Valerie Sedivy, Ph.D., is the Director of Capacity Building and Evaluation at Healthy Teen Network, an organization focused on empowering all adolescents, including those who are pregnant or parenting, to thrive. She has over 25 years of experience in adolescent sexual health and currently supports adolescent health professionals through training, technical assistance, and resource development. She has provided professionals serving adolescents who are pregnant and parenting with trainings on a wide variety of topics, including collaboration, coparenting, improving programs, engaging fathers, and communicating with adolescents. She also supports a Baltimore-based project focused on gathering and sharing detailed information from service providers and young people about ways to improve services for adolescents who are pregnant and parenting, including young fathers.
About Ella Dorval Hall
Ella Dorval Hall dove headfirst into her career in sexuality when she barreled at full speed into the question, “Why don’t we learn about sexual pleasure?” Soon came other questions, like, “How has this impacted me, and other people?” and in the absence of learning about pleasure, “What ARE we learning about sex?” Ella’s collision into these questions gave birth to a sexual health website, where she used storytelling to share essential, honest information and cultivate a healthier relationship with sexuality. Ella’s approach has always been rooted in understanding how systemic, cultural, and personal factors impact a person’s sexual health, and she strongly believes in putting the experiences of young people at the center of her work.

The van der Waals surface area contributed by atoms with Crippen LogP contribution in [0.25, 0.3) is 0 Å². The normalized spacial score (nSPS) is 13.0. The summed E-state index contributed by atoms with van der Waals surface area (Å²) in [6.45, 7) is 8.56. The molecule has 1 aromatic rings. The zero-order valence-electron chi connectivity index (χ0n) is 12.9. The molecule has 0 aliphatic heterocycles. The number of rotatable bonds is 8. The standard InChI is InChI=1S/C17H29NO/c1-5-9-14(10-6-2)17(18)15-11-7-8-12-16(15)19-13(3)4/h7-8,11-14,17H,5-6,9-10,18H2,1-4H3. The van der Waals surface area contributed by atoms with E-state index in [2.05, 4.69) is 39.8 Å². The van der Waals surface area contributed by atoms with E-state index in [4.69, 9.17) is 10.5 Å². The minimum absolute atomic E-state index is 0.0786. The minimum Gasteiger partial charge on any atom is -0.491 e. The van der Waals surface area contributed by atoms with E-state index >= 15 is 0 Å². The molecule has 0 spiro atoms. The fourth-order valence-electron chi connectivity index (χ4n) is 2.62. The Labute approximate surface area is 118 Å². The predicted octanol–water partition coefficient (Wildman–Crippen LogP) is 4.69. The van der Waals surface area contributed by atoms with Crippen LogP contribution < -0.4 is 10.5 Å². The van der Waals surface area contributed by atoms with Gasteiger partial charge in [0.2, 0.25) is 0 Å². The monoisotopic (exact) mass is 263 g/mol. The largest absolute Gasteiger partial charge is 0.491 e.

**Sold Out** Sex Ed 101
Pre-Conference Session: Monday, 11/16, 9:00 AM ET
Valerie Sedivy, PhD, & Ella Dorval Hall | Healthy Teen Network
Thank you for your interest in this event. At this time, registration is at capacity. If you would like to be added to the waiting list, please send an email to Carol Partonen. She will notify you if space becomes available.
Is it okay to laugh in sex ed?
When my student asks me, “When should a person have sex?” what are they really asking? And how do I respond?
What about sharing personal experiences…is that okay?
Join us for a four-hour pre-conference session to learn how to create and maintain an inclusive and affirming learning space. Whether you’re a newbie or looking for a refresher, this training has something for you. Know where to draw the line on sharing personal info, and build your confidence to run challenging activities, like role plays and answer all the kinds of questions we know young people are going to ask. Packed with interactive opportunities, you’ll be encouraged to engage and build your skills in this virtual training.
Space is limited, register early to reserve your spot.